These are normal trials and tribulations of every community: sometimes we get weighed down with sleep and we don’t what they’re talking about. And those of us who have tried to walk in community for very long have probably experienced these dynamics from all sides: Sometimes we’ve been frustrated with people who don’t know what they’re talking about; sometimes we’ve been the ones to give guidance and help a group find its clarity amid the chaos.

And other times, we’ve realized we’re the ones who didn’t know what we were talking about, and we’ve had to quiet down and learn something new, and maybe we’ve had to say we’re sorry. I definitely have. If we’ve been doing the work of community long, we’ve seen “didn’t know what they were saying” from lots of different angles.

It’s the same thing for being weighed down with sleep: Sometimes we’ve been the ones trying to wake everybody up to see the beautiful light of morning, to do the next exciting thing, to follow the next calling. And sometimes we’ve been the ones pulling the covers over our head, hitting the snooze button again, and just wanting to stay in one place and not have to look at anything new. I’ve done both of these for sure, and lots in between. This is the kind of messiness and tension that’s normal when we try to walk together.

But just because it’s normal doesn’t mean it’s easy; and I think the pandemic has made these challenges of community even harder for us.

In these pandemic years (it’s just about 2 years now) I’ve felt a lot more weighed down with sleep than usual. And the exhaustion has been so, so much worse parents and for kids, for folks in more precarious health, for folks who work in healthcare, for folks who don’t have the resources to have as many choices in managing risk. It’s been such a tiring time.

And we’ve also had a whole lot of not knowing what we’re talking about, as we’ve had to learn so much as we went along. Early on, we sanitized every single thing and didn’t wear any masks, “not knowing what we said.” Once upon a time, we hoped this would all be over by Easter… Easter 2020, “Not knowing what we said.”

And for us as a church, this has been especially challenging because we’re doing community in a unique way. We’re trying to make decisions as and for a whole group rather than just one person or one household at a time. And we make those decisions with very different priorities and very different processes than a business or a government.

We have conflict and tension here about when to mask and when to sing and what we think we can do together safely enough. And that’s okay. It’s hard, but it’s okay—it’s part of what it means to walk together instead of each going our separate ways.  

So many of the things I read give great advice for making pandemic decisions based on your own personal risk level as restrictions lift, but not so much about how to move through this as a community where so many different needs and wants and risks are in balance. Community is hard to do, especially the ways that we do it as a church, and especially in a pandemic. There’s nothing else quite like this.

And yet, community is where the revelation happens. When we pray together, when we go up to the mountain together, we see Jesus revealed in glory among us. When enough of us manage to stay awake at the same time, miraculous things happen. This is where we find dazzling visions of who Jesus is, and of who we can become.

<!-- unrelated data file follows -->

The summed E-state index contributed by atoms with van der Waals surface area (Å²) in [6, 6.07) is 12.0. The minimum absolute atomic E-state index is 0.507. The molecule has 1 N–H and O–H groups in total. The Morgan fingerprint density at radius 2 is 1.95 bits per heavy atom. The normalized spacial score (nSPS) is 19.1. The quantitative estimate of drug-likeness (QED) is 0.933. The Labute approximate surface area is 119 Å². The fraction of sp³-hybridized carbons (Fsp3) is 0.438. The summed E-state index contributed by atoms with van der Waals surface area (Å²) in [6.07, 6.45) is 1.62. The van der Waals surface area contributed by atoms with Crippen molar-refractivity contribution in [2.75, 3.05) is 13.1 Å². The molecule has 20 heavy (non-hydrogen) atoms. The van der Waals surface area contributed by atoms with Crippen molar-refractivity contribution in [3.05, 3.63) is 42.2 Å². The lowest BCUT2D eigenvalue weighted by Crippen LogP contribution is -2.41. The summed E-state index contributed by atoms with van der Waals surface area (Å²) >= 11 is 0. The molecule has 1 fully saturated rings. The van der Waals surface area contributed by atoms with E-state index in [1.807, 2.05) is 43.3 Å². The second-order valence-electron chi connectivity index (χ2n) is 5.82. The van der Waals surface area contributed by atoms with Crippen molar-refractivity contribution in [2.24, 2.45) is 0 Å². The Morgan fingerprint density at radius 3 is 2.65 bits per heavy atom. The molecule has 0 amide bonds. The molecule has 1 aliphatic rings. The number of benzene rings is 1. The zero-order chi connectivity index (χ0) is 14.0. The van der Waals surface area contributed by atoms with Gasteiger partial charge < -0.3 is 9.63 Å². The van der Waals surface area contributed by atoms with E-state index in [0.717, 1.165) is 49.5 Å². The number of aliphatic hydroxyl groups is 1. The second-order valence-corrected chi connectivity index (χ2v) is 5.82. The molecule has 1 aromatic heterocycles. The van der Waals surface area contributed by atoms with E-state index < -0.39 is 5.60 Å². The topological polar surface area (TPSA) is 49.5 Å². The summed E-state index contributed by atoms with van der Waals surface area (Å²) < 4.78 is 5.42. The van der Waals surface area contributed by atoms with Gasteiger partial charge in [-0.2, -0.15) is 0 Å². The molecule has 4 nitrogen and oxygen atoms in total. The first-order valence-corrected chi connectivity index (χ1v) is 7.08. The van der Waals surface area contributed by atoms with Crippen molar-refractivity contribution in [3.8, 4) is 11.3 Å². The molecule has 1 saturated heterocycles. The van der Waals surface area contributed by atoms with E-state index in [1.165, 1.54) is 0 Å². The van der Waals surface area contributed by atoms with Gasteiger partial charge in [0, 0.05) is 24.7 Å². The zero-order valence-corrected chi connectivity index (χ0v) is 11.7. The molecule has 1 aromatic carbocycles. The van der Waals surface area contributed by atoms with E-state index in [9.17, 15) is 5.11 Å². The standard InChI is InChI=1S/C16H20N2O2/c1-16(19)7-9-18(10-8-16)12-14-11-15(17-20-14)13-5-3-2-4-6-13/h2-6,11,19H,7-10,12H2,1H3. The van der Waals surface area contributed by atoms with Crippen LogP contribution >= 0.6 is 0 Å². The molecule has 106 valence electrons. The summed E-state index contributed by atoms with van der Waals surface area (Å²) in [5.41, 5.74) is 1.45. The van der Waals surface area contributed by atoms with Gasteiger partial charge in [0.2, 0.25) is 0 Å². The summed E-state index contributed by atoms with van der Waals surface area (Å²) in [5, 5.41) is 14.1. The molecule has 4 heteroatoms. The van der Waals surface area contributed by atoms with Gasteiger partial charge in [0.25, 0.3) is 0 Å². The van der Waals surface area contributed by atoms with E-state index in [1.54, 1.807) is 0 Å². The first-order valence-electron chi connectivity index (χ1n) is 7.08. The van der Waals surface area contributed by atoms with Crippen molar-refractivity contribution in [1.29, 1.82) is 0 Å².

It’s a mess—people are falling asleep at all the wrong times, and people are saying all the wrong things, so loudly. (And sometimes it’s me who’s falling asleep at the wrong time and blurting out the wrong thing! And that’s almost worse somehow.) It’s a mess. And we might sometimes ask, “Who even are all these people, and why did we think it was a good idea for them to be in the same place?”

But, friends, it’s Jesus who brings all these chaotic characters together, including us. It’s Jesus who invites us to the mountain to pray. It’s Jesus who calls us into the terrifying cloud where the divine voice speaks, and it’s Jesus who calls us into the holy mess of life in community.  

And we see Jesus among us in this community. We come together to pray and to share visions and hopes. We hear the Law and the Prophets and the Gospel from each other, and not just when we’re reading scripture together, but also in vestry meetings, also in service, also in telling life stories over a cup of tea or on a walk.

Older folks and younger folks learn from each other here. We work through disagreements. We support each other in grief. We share joy. We help each other to follow the light of God’s abundant love, the light revealed in Jesus.

This is what we’re about. This holy mess is where transfiguration happens and we see Jesus in glory. It’s where our own transformation toward Jesus’ likeness happens. It’s where visions shine forth. And there’s nothing else like it.

This Gospel is our last dazzling glimpse of Epiphany’s light. This is the vision we get to take with us into Lent. We see Jesus shining, on a mountain, in the middle of a ragtag group of people who get sleepy and talk too much and don’t quite know what’s going on. Jesus’ glory is revealed there on the holy mountain, and Jesus’ glory is revealed here in our own gloriously messy, beautiful, transforming community.

So with our Collect today, I pray that we behold the light of Christ’s countenance by faith together, and that we are changed into Christ’s likeness from glory to glory.

Amen.